I was so grateful to be in an apartment, with a narrow but sunny kitchen where I could make my own espresso. There was a wonderful bread store around the corner, where the owners were so kind about my improving Italian language skills. My conversational Italian was decent when I arrived, but my journals are filled with lists of the new words I learned every day: to iron=stirare, scommettere=to bet, fiancé or boyfriend=fidanzato.
I had unexpectedly left a boyfriend behind in the States. As I planned to start a new life, I accidentally fell in love. I went to Italy thinking he was the man I’d marry, and I almost did. In Milan, I missed him with the sort of longing that could only be described by a Bronte sister.
I made friends in the city. I shared an office with a young woman in her late 20s who took me under her wing and corrected my Italian in the most helpful ways. But she lived at home, with her parents and brother, and I went back to my empty apartment. My other close friends, two Irish girls working in Italy thanks to the newfound freedoms of an EU passport, lived across town and I saw them on weekends.
On weeknights, I made an easy supper—a spinach omelet or a dish of pesto pasta—and stared over my balcony railing at the sunset. Sometimes I listened to music but mostly I read.
Carla left three cardboard boxes of books in the living room. I don’t remember the entire contents, but I read everything, including Lawrence Durrell’s Bitter Lemons and most of Edith Wharton’s novels. The real prizes in those boxes, though, were three big novels by Thomas Wolfe.
I put off reading them because I hadn’t loved Look Homeward, Angel. My journals show I tore through the Wharton books during April. Then, in mid-May I wrote, “Started Thomas Wolfe’s You Can’t Go Home Again. Totally took me (unlike Look Homeward). NC, NY, Europe. I feel in a way like it’s my book, too.”
* * *
This same feeling came flooding back as I walked around the Thomas Wolfe Historic Site, 25 years after writing in my journal. Sometimes the perfect writer finds us at exactly the right time. For me, a confused but determined girl from North Carolina feeling every kind of sickness there was—actual physical sickness, homesickness, lovesickness—I looked past the flowery and archaic language to find Wolfe giving voice to my nostalgia.
I loved George Webber, the protagonist who comes home to North Carolina shocked by the angry reception to his autobiographical first novel. I quoted him at length in my journal: his impressions of train rides, thoughts on the vastness of America, what it meant to George to be a writer. I copied down what Wolfe’s characters thought about being Southern. Passages like, “He knew that there was something twisted, dark, and full of pain which Southerners have known all their lives—something rooted in their souls beyond all contradiction.”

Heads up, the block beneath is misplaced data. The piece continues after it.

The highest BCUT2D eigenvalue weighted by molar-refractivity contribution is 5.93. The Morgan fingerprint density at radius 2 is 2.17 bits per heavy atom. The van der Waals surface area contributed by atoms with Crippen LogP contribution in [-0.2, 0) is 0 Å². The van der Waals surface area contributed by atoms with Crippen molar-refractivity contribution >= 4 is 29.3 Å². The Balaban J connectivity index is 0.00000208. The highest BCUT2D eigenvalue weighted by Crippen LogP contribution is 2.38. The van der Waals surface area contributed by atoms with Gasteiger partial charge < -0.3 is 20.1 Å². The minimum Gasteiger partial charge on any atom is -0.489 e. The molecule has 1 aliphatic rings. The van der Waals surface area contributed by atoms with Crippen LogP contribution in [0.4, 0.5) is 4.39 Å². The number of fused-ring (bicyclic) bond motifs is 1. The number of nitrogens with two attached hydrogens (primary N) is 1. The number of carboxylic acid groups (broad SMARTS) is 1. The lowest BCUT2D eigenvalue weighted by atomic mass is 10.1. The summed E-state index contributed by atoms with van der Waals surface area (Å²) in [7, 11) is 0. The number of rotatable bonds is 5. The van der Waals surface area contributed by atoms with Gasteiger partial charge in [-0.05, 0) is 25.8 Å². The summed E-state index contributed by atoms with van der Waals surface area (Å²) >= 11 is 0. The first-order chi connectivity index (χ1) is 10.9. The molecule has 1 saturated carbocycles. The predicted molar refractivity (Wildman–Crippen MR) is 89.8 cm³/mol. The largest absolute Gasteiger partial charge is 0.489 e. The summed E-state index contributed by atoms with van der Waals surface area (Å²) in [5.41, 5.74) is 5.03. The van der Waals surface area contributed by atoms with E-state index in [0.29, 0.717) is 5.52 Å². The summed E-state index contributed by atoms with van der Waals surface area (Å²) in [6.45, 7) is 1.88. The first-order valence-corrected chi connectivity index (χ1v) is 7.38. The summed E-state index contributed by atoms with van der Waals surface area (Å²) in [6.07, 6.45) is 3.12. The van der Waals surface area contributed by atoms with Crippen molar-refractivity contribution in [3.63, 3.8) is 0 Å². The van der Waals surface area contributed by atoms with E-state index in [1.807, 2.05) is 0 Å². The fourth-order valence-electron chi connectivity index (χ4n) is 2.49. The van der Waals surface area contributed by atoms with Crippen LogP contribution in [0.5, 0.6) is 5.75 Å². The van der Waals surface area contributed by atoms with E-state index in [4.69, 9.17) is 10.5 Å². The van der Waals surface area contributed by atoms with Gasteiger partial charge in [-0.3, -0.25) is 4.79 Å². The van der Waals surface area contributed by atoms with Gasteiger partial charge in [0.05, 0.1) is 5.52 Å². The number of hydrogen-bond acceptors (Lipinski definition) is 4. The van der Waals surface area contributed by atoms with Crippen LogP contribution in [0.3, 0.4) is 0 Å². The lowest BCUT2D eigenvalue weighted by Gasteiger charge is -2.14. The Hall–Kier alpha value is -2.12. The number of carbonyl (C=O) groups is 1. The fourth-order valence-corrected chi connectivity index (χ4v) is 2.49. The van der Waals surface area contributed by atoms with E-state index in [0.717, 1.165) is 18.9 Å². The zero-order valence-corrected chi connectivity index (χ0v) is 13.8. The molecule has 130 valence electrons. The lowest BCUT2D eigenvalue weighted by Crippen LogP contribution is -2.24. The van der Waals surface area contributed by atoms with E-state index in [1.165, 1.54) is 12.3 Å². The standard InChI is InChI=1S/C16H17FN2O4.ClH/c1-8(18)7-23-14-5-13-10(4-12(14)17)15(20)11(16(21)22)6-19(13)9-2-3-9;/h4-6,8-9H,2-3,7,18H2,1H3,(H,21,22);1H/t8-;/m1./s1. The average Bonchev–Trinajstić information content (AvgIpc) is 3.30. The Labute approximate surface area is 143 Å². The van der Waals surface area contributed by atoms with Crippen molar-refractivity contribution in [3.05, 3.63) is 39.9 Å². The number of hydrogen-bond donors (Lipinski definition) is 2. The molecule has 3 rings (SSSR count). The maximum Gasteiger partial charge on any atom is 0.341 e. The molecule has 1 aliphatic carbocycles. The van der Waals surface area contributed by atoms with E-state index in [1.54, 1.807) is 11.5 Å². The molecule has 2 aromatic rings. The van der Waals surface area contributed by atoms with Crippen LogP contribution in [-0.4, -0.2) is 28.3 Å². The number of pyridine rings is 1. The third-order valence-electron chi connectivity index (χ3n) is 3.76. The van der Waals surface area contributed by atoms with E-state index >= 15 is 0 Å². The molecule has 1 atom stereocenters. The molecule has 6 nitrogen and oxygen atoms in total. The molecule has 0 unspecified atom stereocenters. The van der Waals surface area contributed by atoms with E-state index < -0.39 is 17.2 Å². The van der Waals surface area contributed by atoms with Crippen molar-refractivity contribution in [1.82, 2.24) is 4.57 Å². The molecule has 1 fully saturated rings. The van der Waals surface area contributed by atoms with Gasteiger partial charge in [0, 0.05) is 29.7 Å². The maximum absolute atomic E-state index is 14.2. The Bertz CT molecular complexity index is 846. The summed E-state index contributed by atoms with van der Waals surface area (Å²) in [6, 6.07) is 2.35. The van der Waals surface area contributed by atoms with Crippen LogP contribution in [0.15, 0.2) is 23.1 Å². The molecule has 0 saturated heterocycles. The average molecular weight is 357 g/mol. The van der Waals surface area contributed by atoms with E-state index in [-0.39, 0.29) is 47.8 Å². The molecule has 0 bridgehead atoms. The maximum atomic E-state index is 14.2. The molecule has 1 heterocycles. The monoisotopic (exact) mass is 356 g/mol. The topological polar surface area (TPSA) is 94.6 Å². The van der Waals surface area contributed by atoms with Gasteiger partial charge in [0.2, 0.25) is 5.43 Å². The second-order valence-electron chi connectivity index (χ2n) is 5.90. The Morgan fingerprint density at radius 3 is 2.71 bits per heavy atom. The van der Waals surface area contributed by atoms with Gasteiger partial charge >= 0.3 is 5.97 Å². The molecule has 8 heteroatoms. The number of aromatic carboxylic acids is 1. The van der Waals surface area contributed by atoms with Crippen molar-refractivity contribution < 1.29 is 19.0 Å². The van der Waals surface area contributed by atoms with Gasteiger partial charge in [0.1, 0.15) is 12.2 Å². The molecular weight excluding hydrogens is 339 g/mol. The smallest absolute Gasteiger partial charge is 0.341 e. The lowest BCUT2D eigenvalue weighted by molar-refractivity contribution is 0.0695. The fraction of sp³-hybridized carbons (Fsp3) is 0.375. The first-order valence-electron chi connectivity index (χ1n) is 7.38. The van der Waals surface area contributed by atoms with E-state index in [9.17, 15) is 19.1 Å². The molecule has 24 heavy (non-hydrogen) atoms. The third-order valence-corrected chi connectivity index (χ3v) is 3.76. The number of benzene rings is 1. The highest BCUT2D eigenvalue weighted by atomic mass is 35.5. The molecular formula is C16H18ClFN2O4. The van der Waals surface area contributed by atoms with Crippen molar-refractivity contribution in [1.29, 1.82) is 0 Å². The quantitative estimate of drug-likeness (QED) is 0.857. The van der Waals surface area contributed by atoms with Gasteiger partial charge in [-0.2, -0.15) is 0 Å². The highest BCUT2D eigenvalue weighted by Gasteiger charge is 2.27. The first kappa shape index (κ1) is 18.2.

George Webber was lonely, too: “During all this time his life was about as solitary as any that a modern man can know. Loneliness, far from being a rare and curious circumstance, is and always has been the central and inevitable experience of every man.”
When I finished the novel, I wrote, “Cried at the end of this book, thinking of how things never are the same, how you can’t go home again and how profoundly painful that can be. But how good, too. To experience home as a new place, to be forced to find somewhere besides home because home isn’t what you thought it was. After the initial disillusionment, I suppose, comes grand perspective.”
* * *
As I sit now at my desk in Chapel Hill, looking back with the distance of time and age, I understand Wolfe helped me stay in Italy while I learned how to live on my own. It was the loneliest I’ve ever been but also the most courageous. And he allowed me to decide to come back to North Carolina—“Old Catawba,” he called it—where I’ve made my own grownup life and family.
I’ve never read another Wolfe novel, nor have I re-read any, lest I spoil the magic they created in Milan. I did later read some of his correspondence with Maxwell Perkins, Wolfe’s editor and literary executor. The last letter Wolfe ever wrote was a note to Perkins dated August 12, 1938, when the author sensed his approaching death. It’s a short letter, especially by Wolfe standards. He closed it by remembering the day he learned his novel, Of Time and the River, was a huge success.
Wolfe wrote: “No matter what happens or has happened, I shall always think of you and feel about you the way it was that Fourth of July day three years ago when you met me at the boat, and we went out of the café on the river and had a drink and later went on top of the tall building, and all the strangeness and the glory and the power of the life and of the city was below.”
No matter what happens or has happened, my memory of sitting alone on my Italian balcony—reading his big novels while hearing the buzz of Vespas, the ominous toll of the church bells in the campanile across the street, and the clanking of dishes as my neighbors cleaned up after supper—is as vivid as Wolfe’s Fourth of July.
* * *
Wolfe died too young, at 38. I’ve now lived a decade past that and, while visiting the Wolfe Memorial, I felt at home, even as conflicted as I am about living in North Carolina’s current political climate. What’s happened to our state? Where did the New South go?
I try and reassure myself that history operates in cycles, that bigotry has to lose in the end. I’m still that solitary young woman who found a way to love her home state even if she didn’t understand it.
In The Web and the Rock, Wolfe wrote, “Old Catawba is just right. They are not going to set the world on fire down there, neither do they intend to. They make all the mistakes people can make. They elect the cheapest sort of scoundrel to the highest offices they are able to confer. They have Rotary Clubs and chain gangs and Babbitts and all the rest of it. But they are not bad.”
In recent years, we’ve elected the cheapest sort of scoundrels to our highest offices. They’ve yanked the social safety net out from under thousands of our poorest residents and grabbed headlines with their outrageous, discriminatory legislation. My neighbor’s hay field is covered in buttercups; his grazing cows look like props in a pastoral theater set.
When my daughter attended her first Moral Monday protest at the General Assembly on a beautiful April afternoon, her determination shone with the fierce stubbornness of a teenager waking up to the world. My family isn’t setting the world on fire, but we’re trying to do our part. We make mistakes and try to correct them. Home, even on our bad days, is just right.
Memsy Price is a writer and editor pursuing an MFA in Creative Nonfiction at Goucher College. She was an editor at Algonquin Books of Chapel Hill back in the days when the publishing house’s office was in an actual wood-frame house in Carrboro (a P.O. box was kept in Chapel Hill). Follow her on Twitter at @memsyp